The second player will win. First, he makes sure he gets 9 of the points connected to each other, leaving the tenth point isolated. After that, both players must keep connecting points among the connected 9, until exhaust all 36 edges between. Since 36 is an even number, the first player will be the one who will connect the tenth point to the first 9 and lose the game.

Seven Dwarfs

In one house deep in the forest seven dwarfs are living alone. The first dwarf is reading a book, the second dwarf is cooking, the third dwarf is playing chess, the fourth dwarf is tidying up the house, the fifth dwarf is washing the clothes, and the sixth dwarf is gardening. What is the seventh dwarf doing?


The seventh dwarf is also playing chess - 2 people are needed for this.

Wizards with Hats

There are 2 wizards and each of them has infinitely many hats on his head. Every hat has 50-50 chance to be white or black, and the wizards can see the hats of the other person, but not their own. Each wizard is asked to identify a black hat on his head without looking, and they win if both succeed to guess correctly. If the wizards are allowed to devise a strategy in advance, can they increase their chance of winning to more than 25%?


Each wizard guesses the position of the lowest black hat on the head of the other wizard. Then the chance of winning becomes 1/4 + 1/16 + 1/64 + ... = 1/3. It can be shown that this is an optimal strategy as well.

Rubik's Chess

Last week we found out that Puzzle Pranks Co. have invented new type of puzzle - Rubik's Chess. The goal is simple - you get a scrambled cube with various chess pieces on its sides, and you must unscramble it so that on each side there is one mated King, assuming the kings can not capture the neighboring pieces (Queens, Rooks, Bishops, kNights).

Rubik's Chess Puzzle

We are usually good with this type of puzzles, but we spent our entire weekend trying to solve this one without any success. We even started wondering if it can be actually solved, so decided to share it with you and see if you can help us figure that out.

Below you can see the way the cube looks when seen through 8 different angles:

Remark: The orientations of the pieces are irrelevant of the final solution, i.e. they don't need to be consistent on each side.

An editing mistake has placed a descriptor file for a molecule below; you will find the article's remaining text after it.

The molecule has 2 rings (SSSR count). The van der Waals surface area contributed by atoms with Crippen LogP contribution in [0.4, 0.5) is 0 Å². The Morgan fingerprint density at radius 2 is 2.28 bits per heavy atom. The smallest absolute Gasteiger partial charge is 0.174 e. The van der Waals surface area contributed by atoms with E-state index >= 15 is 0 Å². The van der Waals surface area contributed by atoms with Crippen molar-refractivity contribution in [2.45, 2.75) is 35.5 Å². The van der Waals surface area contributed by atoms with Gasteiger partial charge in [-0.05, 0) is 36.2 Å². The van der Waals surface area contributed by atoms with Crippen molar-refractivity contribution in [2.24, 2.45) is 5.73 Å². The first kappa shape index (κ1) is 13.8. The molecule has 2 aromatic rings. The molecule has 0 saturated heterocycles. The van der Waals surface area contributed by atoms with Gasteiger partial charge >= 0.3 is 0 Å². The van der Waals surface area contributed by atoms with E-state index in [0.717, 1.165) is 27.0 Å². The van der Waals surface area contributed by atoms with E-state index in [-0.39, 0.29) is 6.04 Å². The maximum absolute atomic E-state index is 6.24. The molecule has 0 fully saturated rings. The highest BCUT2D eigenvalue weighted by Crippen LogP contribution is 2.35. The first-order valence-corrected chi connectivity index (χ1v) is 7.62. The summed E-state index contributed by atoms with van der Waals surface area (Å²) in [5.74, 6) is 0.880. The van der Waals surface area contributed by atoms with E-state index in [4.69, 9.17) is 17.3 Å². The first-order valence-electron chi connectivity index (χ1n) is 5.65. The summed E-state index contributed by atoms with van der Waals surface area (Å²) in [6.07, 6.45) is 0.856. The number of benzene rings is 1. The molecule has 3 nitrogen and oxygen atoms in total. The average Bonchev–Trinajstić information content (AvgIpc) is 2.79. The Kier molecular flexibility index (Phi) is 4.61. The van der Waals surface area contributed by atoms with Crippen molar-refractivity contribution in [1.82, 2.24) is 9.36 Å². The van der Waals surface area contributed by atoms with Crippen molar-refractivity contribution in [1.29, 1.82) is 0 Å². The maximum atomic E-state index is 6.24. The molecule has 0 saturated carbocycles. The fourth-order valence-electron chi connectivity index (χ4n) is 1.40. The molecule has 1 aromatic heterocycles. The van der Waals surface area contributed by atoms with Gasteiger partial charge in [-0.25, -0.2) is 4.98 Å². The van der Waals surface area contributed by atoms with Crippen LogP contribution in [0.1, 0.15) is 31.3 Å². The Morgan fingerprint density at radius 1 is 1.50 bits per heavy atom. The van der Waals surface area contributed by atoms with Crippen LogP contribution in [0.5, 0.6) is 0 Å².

The Rubik's Chess puzzle can not be solved. Solution coming soon.



In an age of video games and noisy high-tech toys, Brainwright's Manifold is a very rare find. I got truly delighted by the idea of folding little papers into origami, trying to achieve some easy to understand task. The goal is simple - you start with an 8x8 paper, which has 16 black, 16 white, and 32 empty squares printed on its front. You must make several folds, so that it ends up as a 4x4 paper with all black squares on one side and all white squares on the other.

For under $10 I was able to get a set of 100 puzzles, many of them quite challenging, which translates into several hours of gameplay. The difficulty of the puzzles gradually increases, which makes Manifold appropriate for all ages. Despite my highly positive impressions, I have to point out several (minor) flaws. First - the paper, despite being high quality and glossy, may not be the best choice for making origami with it. Second - there is too much empty space left at the edges of the papers, which may get in the way when one needs to make many folds in one puzzle. Finally - once solved, the papers naturally show the folds applied on them, so they may not be ideal for solving more than once. Despite these few gripes, Manifold receives my highest recommendations.

If you want to try some sample puzzles from the set before buying it, you can print them from this PAGE.

  • fun, simple gameplay
  • various difficulty levels
  • highly recommended